I begin this post with a disclaimer. I am a stupid person. I want to talk about how my stupidity (the kind of poor decision-making that has your friends posting GIF’s of drooling cartoon characters or dumbfounded people slapping their foreheads on your Facebook feed) led me to double-up my dance with imposter syndrome.
We’ve all felt it, right? That niggling feeling at the back of your mind that someone, any minute now, someone is going to call you out as a fraud no matter how experienced, educated or qualified you are. It is that internal monologue that whispers, “Who am I to speak?” But what happens if you combine two major causes of imposter syndrome—motherhood and postgraduate study—into your daily reality? I’ll tell you. The competent version of yourself, the one that convinced you to undertake everything at once, runs for the hills leaving you, quite literally in my case, holding the baby.
Enter imposter number one: the mother.
Becoming a mother dismantled my confidence. Not in my ability to care for my children, but in my place in the wider world. Gone was the slick, articulate and educated woman ready to take on any challenge. That woman slunk into the corner, turned her face away, flinched and shrank from the sight of my loose, heavy, leaking body, recoiling from the stitches, the undulating, unruly stomach, but most of all from the tears. THAT woman—the one I was—could not stand to look at the woman I had become. So she abandoned me just when I needed her the most. She left behind the pulp. A jelly-body struggling to hold form. She swanned off in her neat clothes, her tidy hair, her make-up and left me with the pink, squealing body of another human being, raw and formless, to care for all on my own.
Inundated as they are with the ‘best’ way to do this or the ‘worst’ way to do that, mothers live with the burden of knowing that every minute detail of their new role is open to public scrutiny. Stripped of their usual public persona, mothers suffer (at least I did) that pitying, dismissive ‘oh’ when asked what it is they ‘do’. Over time, over the many, many hours of caring for children this new figure replaced my old self. No longer a bear, but a mouse. An imposter, pretending to live my old life.
I lost it completely.
So here comes the stupid part. On top of waving sadly goodbye to my old, confident (if I’m totally honest, arrogant) self I decided to take on the task of doctoral study. I mean, who could have predicted that writing a PhD thesis and gestating, birthing and raising two children at the same time would be hard? Only everyone who has had children, or undertaken a PhD ever. But not me. My former self sniggered all the way to whatever cave she is hiding in at the enormous joke she had pulled on me.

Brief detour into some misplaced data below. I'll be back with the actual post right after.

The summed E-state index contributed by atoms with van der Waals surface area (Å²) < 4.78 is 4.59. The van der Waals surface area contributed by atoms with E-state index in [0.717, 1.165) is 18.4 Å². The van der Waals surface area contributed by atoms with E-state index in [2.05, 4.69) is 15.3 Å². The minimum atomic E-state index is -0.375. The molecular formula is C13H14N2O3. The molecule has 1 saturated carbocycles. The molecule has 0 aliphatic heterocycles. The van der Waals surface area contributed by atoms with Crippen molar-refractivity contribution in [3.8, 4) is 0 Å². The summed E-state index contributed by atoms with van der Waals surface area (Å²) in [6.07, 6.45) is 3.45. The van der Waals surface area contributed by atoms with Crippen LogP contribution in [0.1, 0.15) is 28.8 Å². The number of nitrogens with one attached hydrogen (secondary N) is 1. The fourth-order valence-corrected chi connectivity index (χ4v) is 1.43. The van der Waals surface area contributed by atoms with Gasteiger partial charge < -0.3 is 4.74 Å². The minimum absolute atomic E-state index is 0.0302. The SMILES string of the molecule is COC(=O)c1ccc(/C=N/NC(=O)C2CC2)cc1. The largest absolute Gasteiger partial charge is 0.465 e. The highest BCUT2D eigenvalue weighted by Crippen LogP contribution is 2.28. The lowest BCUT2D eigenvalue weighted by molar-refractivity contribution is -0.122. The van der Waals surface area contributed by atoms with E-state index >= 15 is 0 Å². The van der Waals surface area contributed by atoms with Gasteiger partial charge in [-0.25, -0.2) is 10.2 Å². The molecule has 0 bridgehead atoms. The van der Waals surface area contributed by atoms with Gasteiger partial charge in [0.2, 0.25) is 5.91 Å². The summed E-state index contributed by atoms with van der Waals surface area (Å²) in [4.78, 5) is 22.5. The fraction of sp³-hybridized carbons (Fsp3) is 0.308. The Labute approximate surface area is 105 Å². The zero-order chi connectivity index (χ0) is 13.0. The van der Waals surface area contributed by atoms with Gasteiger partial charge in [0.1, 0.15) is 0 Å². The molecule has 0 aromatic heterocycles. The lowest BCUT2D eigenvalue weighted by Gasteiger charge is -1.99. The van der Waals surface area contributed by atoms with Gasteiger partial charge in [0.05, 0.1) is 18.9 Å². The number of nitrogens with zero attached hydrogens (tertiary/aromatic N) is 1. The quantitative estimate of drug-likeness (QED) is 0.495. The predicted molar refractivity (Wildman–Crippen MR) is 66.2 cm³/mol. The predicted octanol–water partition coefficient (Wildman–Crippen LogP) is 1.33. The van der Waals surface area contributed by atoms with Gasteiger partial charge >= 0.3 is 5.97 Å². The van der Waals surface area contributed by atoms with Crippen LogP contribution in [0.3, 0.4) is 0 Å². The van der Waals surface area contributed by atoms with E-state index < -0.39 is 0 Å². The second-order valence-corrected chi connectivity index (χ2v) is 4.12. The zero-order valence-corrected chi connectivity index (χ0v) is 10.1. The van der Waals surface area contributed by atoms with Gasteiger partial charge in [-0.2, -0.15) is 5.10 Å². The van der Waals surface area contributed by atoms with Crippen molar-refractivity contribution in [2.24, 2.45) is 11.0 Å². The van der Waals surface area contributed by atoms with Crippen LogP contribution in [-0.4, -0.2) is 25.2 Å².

Enter imposter number two: the student.
Who am I to speak? As I sifted my way through centuries of academic thought (because I chose to write about time… something philosophers had in the bag ages ago) I struggled with the ever-growing fear that I had no right to stand up and speak. I had no right to demand anyone listen. My training as a mother had already made it clear to me that I was floundering alone in the unknown. Postgraduate study banished the last filaments of my old self. Vets (the public face of my former self), a little like doctors, are inherently arrogant (even if they don’t know it, or don’t mean to be). It’s inevitable, because you have spent a life being told you are smart, you are successful, you are respected. Until you’re not.
A bit like a mother who is dismissed with a bored ‘oh’, when I disclosed to people that I was a PhD student, it was hard not to feel bruised by the slight (or often open) eye-rolling and inevitable How long have you been doing that? or Aren’t your finished yet? As though producing 100, 000 words of considered, researched and hopefully academically enriching writing is something you should have whipped up while the baby was napping, much like a pavlova (thanks so much Women’s Weekly for that extra pressure). These eye-rolls, groans, often hostile you’re the reason the system is struggling responses do little to assuage your own misgivings about the value of your research, how you are going to make a living if you ever finish, the guilt inherent in pursuing something as mentally, emotionally and time-consuming as postgraduate study while also being beholden to a family, let alone that mummy voice of “Who am I to speak?” that you started out with.
So do you see now? I am a stupid person. I naively believed that my former self (that confident, arrogant professional) would rally behind me and sweep away the timid mother I had become, but she is gone forever. In her place I fight against the imposter in me, an alter-ego that I am slowly learning to overcome. The light at the end of this rather morose and self-pitying tunnel? I did finish that PhD. Eventually. Though not until my children had started their orthodontic treatment. Bearing in mind that I began when I was pregnant with my first child you can make an educated guess as to how long that took. I don’t care if people know my age, instead, I undertook a PhD of a ‘certain duration’, and still feel slightly ashamed.
What I have learned? The imposter is never going to leave me, but neither will I let her run the show anymore. We stare at each other across the ring. She smirks, fists tensing, but I have trained, I have survived and I have reformed. Someone new. A hybrid. A chameleon, scarred and wiry.